Published on 20 okt. 2015
Jean Baudrillard thinking and talking about the violence of the image, the violence to the image, aggression, oppression, transgression, regression, effects and causes of violence, violence of the virtual, 3D, virtual reality, transparency, psychological and imaginary. Open Lecture given by Jean Baudrillard after his seminar for the students at the European Graduate School, EGS Media and Communication Program Studies Department, Saas-Fee, Switzerland, EUrope, in 2004. He was expected to teach another seminar in April 2007, in Paris.
Jean Baudrillard was born to a peasant family in Reims, north eastern France, on July 29, 1929. He became the first of his family to attend university when he moved to the Sorbonne University in Paris. There he studied German language, which led to him to begin teaching the subject at a provincial lycée, where he remained from 1958 until his departure in 1966. While he was teaching Baudrillard began to publish reviews of literature, and translated the works of such authors as Peter Weiss, Bertolt Brecht and Wilhelm Muhlmann.
Toward the end of his time as a German teacher Baudrillard began to transfer to sociology, eventually completing his doctoral thesis Le Système des objets (The System of Objects) under the tutelage of Henri Lefebvre. Subsequently, he began teaching the subject at the Université de Paris X Nanterre, a politically radical institution (at the time) which would become heavily involved in the events of May 1968. At Nanterre he took up a position as Maître Assistant (Assistant Professor), then Maître de Conférences (Associate Professor), eventually becoming a professor after completing his habilitation, L’Autre par lui-même (The Other, by himself).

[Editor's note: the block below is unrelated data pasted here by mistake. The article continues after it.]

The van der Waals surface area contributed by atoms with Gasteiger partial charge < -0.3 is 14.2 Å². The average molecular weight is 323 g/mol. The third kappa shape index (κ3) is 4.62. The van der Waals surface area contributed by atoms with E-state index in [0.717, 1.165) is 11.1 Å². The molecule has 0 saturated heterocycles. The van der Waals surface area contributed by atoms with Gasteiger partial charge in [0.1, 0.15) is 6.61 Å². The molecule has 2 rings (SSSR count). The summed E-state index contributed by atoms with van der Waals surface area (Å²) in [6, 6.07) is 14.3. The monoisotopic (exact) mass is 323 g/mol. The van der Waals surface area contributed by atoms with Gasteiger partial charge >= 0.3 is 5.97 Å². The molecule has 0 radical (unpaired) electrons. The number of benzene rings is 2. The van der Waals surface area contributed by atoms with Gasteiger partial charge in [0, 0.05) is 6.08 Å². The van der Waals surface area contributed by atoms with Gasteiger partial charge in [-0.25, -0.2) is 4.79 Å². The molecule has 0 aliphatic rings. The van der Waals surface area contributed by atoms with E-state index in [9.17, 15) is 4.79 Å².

In 1986 he moved to IRIS (Institut de Recherche et d’Information Socio Économique) at the Université de Paris IX Dauphine, where he spent the latter part of his teaching career. During this time he had begun to move away from sociology as a discipline (particularly in its “classical” form), and, after ceasing to teach full time, he rarely identified himself with any particular discipline, although he remained linked to the academic world. During the 1980’s and 1990’s his books had gained a wide audience, and in his last years he became, to an extent, an intellectual celebrity, being published frequently in the French and English speaking popular press. He nonetheless continued supporting the Institut de Recherche sur l‘Innovation Sociale at the Centre National de la Recherche Scientifique and was Satrap at the Collège de Pataphysique. He also collaborated at the Canadian philosophical review theory, where he was abundantly cited. He died of illness on March 6, 2007 at the age of 77.